Allocating new contributions/rebalancing across accounts (need help from people mathematically smarter than me! :)

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CrazyCatLady
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Allocating new contributions/rebalancing across accounts (need help from people mathematically smarter than me! :)

Post by CrazyCatLady » Sat Apr 13, 2019 2:00 pm

I added a taxable account this year and some of my allocations are getting skewed as a result. I am trying to figure out the best way to rebalance and then set my allocations going forward. It's a little complicated (to me at least) so please bear with me.

My desired allocations are 41% US, 24% International, 28% Bonds, 6% Small Cap, 1% Cash (investment cash, does not include emergency fund or sinking funds). Each year I will reduce both US and International by 0.5% and increase Bonds or cash by 1%. My Backdoor Roth IRA and $10k iBonds are already funded for 2019.

My current allocations are 44.4% US, 23.6% International, 24.4% Bonds, 6.4% Small Cap, 1.3% Cash.

My monthly additions are allocated as follows: 401(k) goes 47% VTSAX, 29% VTBLX, 17% VTMGT and 7% VSGAX. 100% of my taxable contributions go to IXUS (with any fractional amounts going to VMMXX). My goal is to eventually have all of my international in taxable (IXUS) and no international (VTMGT) in my 401(k).

That brings me to my rebalance. I think the part I am hung up on is international since I want to increase IXUS and gradually decrease VTMGT until all international is in my taxable. However, since my monthly taxable addition is larger than my monthly 401(k) addition, it is confusing me.

The only thing I could think of was to rebalance my 401(k) as follows (numbers are approximate. I basically took $30k from VTMGT and reallocated it to Total US and Total Bond).

I would be overallocated in Total US and underallocated in Bonds and International at the time of rebalance, but with the larger contributions to international and bonds and the lower contributions to US for the rest of the year, by 12/31 I should hit my desired allocations. I'm not sure how I would set up my contributions after that though to stay in balance. I thought about adding VTSAX to taxable, but that would affect how quickly I can get all international into taxable.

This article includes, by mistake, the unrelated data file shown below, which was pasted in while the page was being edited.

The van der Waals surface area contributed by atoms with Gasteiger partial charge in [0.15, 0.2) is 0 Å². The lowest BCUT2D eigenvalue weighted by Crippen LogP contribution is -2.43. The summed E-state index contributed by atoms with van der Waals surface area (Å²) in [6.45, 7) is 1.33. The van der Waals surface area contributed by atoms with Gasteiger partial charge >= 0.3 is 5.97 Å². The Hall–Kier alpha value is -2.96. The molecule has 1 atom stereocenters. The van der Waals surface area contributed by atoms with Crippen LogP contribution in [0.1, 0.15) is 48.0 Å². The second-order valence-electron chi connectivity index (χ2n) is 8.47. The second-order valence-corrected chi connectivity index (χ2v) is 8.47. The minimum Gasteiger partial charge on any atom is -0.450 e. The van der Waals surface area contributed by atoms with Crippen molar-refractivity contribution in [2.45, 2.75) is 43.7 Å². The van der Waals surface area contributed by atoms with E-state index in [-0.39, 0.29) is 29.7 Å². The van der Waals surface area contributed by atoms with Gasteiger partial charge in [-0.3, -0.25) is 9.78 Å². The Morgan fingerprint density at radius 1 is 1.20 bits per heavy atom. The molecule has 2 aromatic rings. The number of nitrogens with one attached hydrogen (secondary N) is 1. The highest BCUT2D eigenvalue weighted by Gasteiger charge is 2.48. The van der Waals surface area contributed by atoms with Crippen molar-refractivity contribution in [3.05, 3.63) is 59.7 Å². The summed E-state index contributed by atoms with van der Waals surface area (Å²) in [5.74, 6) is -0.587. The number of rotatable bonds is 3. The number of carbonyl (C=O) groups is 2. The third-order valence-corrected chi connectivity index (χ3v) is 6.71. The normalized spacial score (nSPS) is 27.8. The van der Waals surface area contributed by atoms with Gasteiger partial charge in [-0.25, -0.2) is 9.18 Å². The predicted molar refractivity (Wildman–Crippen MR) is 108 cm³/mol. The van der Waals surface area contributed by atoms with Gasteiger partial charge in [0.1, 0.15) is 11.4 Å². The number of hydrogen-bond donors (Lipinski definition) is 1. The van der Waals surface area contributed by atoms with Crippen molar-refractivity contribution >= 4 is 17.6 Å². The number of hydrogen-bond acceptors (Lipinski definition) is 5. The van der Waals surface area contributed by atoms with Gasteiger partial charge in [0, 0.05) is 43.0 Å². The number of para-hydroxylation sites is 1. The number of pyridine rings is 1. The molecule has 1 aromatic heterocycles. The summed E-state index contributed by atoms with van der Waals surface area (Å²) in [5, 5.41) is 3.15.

Any thoughts on the best way to rebalance/allocate contributions would be greatly appreciated! I know it can't possibly be as complicated as I am making it. Thanks! :sharebeer
Last edited by CrazyCatLady on Sun Apr 14, 2019 12:35 pm, edited 2 times in total.

livesoft
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Re: Rebalancing across accounts (need help from people mathematically smarter than me! :)

Post by livesoft » Sat Apr 13, 2019 2:23 pm

Don't use math at all. Simply guess and make trial-and-error guesses. This other thread is all about guessing:
viewtopic.php?t=150267
No spreadsheet(s) needed either.

After reading that thread, please tell me what you think. Thanks!
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pdavi21
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Re: Rebalancing across accounts (need help from people mathematically smarter than me! :)

Post by pdavi21 » Sat Apr 13, 2019 2:58 pm

This is going to potentially ruin everything, but I suggest adding VWO (emerging) in taxable. It is a very tax efficient fund currently (not sure if it beats IXUS or not for you).

Add VWO such that it reaches 0.22 / (1-0.22) of your value of Developed and keep IXUS.

For example, if you have 200k in Developed and 20k in IXUS, you should have 200k x 0.22 / (1-0.22) = 56.4k VWO.

A portfolio of 200k Developed plus 56.4k VWO plus 20k IXUS is quite similar to a portfolio of 276.4k IXUS.

After reaching balance, when you continue adding, for every $(1-0.22) of Developed you add, add $0.22 of VWO.

Here is a quick list of factors to multiply your holdings in Developed to get how much VWO you need based on the Emerging market percentage in Total World.

22%: VWO = 0.282 x Developed (Current)
20%: 0.25 x Developed
25%: 0.333 x Developed
"We spend a great deal of time studying history, which, let's face it, is mostly the history of stupidity." -Stephen Hawking

Topic Author